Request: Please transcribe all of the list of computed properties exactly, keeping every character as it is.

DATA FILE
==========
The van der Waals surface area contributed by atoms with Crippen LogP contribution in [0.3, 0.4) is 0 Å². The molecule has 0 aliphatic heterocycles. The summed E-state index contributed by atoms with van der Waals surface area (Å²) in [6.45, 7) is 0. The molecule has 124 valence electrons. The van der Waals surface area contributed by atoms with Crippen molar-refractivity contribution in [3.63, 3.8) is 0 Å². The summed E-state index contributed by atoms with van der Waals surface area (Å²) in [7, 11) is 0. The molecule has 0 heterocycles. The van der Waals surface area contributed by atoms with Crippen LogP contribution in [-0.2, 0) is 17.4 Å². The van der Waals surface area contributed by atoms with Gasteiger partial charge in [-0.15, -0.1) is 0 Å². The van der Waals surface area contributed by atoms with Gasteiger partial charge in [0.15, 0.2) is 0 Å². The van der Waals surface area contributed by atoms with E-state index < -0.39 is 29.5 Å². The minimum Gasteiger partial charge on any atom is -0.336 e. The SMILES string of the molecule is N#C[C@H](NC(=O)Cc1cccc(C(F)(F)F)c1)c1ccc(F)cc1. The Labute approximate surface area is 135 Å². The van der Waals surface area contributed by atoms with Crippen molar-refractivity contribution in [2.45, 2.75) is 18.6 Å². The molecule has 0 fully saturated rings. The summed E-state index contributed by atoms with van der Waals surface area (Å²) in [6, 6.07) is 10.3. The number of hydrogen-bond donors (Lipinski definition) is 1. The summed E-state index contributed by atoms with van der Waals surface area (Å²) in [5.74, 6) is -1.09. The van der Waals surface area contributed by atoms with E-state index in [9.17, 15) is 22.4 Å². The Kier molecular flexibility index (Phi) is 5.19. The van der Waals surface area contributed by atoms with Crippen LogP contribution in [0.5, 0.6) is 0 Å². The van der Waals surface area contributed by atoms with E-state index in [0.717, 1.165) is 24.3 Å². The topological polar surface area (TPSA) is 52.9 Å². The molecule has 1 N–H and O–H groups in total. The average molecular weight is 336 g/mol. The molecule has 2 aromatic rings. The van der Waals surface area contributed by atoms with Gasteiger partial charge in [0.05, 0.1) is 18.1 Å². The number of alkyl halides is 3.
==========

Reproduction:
The van der Waals surface area contributed by atoms with Crippen LogP contribution in [0.3, 0.4) is 0 Å². The molecule has 0 aliphatic heterocycles. The summed E-state index contributed by atoms with van der Waals surface area (Å²) in [6.45, 7) is 0. The molecule has 124 valence electrons. The van der Waals surface area contributed by atoms with Crippen molar-refractivity contribution in [3.63, 3.8) is 0 Å². The summed E-state index contributed by atoms with van der Waals surface area (Å²) in [7, 11) is 0. The molecule has 0 heterocycles. The van der Waals surface area contributed by atoms with Crippen LogP contribution in [-0.2, 0) is 17.4 Å². The van der Waals surface area contributed by atoms with Gasteiger partial charge in [-0.15, -0.1) is 0 Å². The van der Waals surface area contributed by atoms with Gasteiger partial charge in [0.15, 0.2) is 0 Å². The van der Waals surface area contributed by atoms with E-state index < -0.39 is 29.5 Å². The minimum Gasteiger partial charge on any atom is -0.336 e. The SMILES string of the molecule is N#C[C@H](NC(=O)Cc1cccc(C(F)(F)F)c1)c1ccc(F)cc1. The Labute approximate surface area is 135 Å². The van der Waals surface area contributed by atoms with Crippen molar-refractivity contribution in [2.45, 2.75) is 18.6 Å². The molecule has 0 fully saturated rings. The summed E-state index contributed by atoms with van der Waals surface area (Å²) in [6, 6.07) is 10.3. The number of hydrogen-bond donors (Lipinski definition) is 1. The summed E-state index contributed by atoms with van der Waals surface area (Å²) in [5.74, 6) is -1.09. The van der Waals surface area contributed by atoms with E-state index in [9.17, 15) is 22.4 Å². The Kier molecular flexibility index (Phi) is 5.19. The van der Waals surface area contributed by atoms with Crippen LogP contribution in [0.5, 0.6) is 0 Å². The van der Waals surface area contributed by atoms with E-state index in [0.717, 1.165) is 24.3 Å². The topological polar surface area (TPSA) is 52.9 Å². The molecule has 1 N–H and O–H groups in total. The average molecular weight is 336 g/mol. The molecule has 2 aromatic rings. The van der Waals surface area contributed by atoms with Gasteiger partial charge in [0.05, 0.1) is 18.1 Å². The number of alkyl halides is 3.